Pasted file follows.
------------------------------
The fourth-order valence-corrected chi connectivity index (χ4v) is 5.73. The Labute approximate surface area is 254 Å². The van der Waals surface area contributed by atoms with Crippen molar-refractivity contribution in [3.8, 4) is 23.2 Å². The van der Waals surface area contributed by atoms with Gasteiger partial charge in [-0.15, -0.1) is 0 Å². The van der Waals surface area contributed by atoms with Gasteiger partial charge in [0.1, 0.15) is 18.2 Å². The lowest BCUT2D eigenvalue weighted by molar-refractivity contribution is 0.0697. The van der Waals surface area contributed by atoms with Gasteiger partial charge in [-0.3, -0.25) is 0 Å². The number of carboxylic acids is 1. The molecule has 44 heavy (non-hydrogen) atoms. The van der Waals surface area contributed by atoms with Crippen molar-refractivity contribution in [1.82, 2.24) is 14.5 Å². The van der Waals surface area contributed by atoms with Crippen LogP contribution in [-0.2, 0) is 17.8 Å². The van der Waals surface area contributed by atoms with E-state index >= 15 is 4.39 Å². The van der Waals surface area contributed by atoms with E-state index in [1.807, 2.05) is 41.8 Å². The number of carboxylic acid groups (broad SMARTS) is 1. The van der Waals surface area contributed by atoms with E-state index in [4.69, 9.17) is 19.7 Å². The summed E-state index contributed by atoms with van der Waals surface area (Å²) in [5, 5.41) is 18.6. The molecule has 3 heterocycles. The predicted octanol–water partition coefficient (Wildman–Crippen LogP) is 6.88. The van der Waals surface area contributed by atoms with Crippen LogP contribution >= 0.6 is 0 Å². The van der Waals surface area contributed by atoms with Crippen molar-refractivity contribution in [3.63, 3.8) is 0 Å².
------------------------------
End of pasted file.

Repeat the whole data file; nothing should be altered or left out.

The fourth-order valence-corrected chi connectivity index (χ4v) is 5.73. The Labute approximate surface area is 254 Å². The van der Waals surface area contributed by atoms with Crippen molar-refractivity contribution in [3.8, 4) is 23.2 Å². The van der Waals surface area contributed by atoms with Gasteiger partial charge in [-0.15, -0.1) is 0 Å². The van der Waals surface area contributed by atoms with Gasteiger partial charge in [0.1, 0.15) is 18.2 Å². The lowest BCUT2D eigenvalue weighted by molar-refractivity contribution is 0.0697. The van der Waals surface area contributed by atoms with Gasteiger partial charge in [-0.3, -0.25) is 0 Å². The number of carboxylic acids is 1. The molecule has 44 heavy (non-hydrogen) atoms. The van der Waals surface area contributed by atoms with Crippen molar-refractivity contribution in [1.82, 2.24) is 14.5 Å². The van der Waals surface area contributed by atoms with Crippen LogP contribution in [-0.2, 0) is 17.8 Å². The van der Waals surface area contributed by atoms with E-state index >= 15 is 4.39 Å². The van der Waals surface area contributed by atoms with E-state index in [1.807, 2.05) is 41.8 Å². The number of carboxylic acid groups (broad SMARTS) is 1. The van der Waals surface area contributed by atoms with E-state index in [4.69, 9.17) is 19.7 Å². The summed E-state index contributed by atoms with van der Waals surface area (Å²) in [5, 5.41) is 18.6. The molecule has 3 heterocycles. The predicted octanol–water partition coefficient (Wildman–Crippen LogP) is 6.88. The van der Waals surface area contributed by atoms with Crippen LogP contribution >= 0.6 is 0 Å². The van der Waals surface area contributed by atoms with Crippen molar-refractivity contribution in [3.63, 3.8) is 0 Å².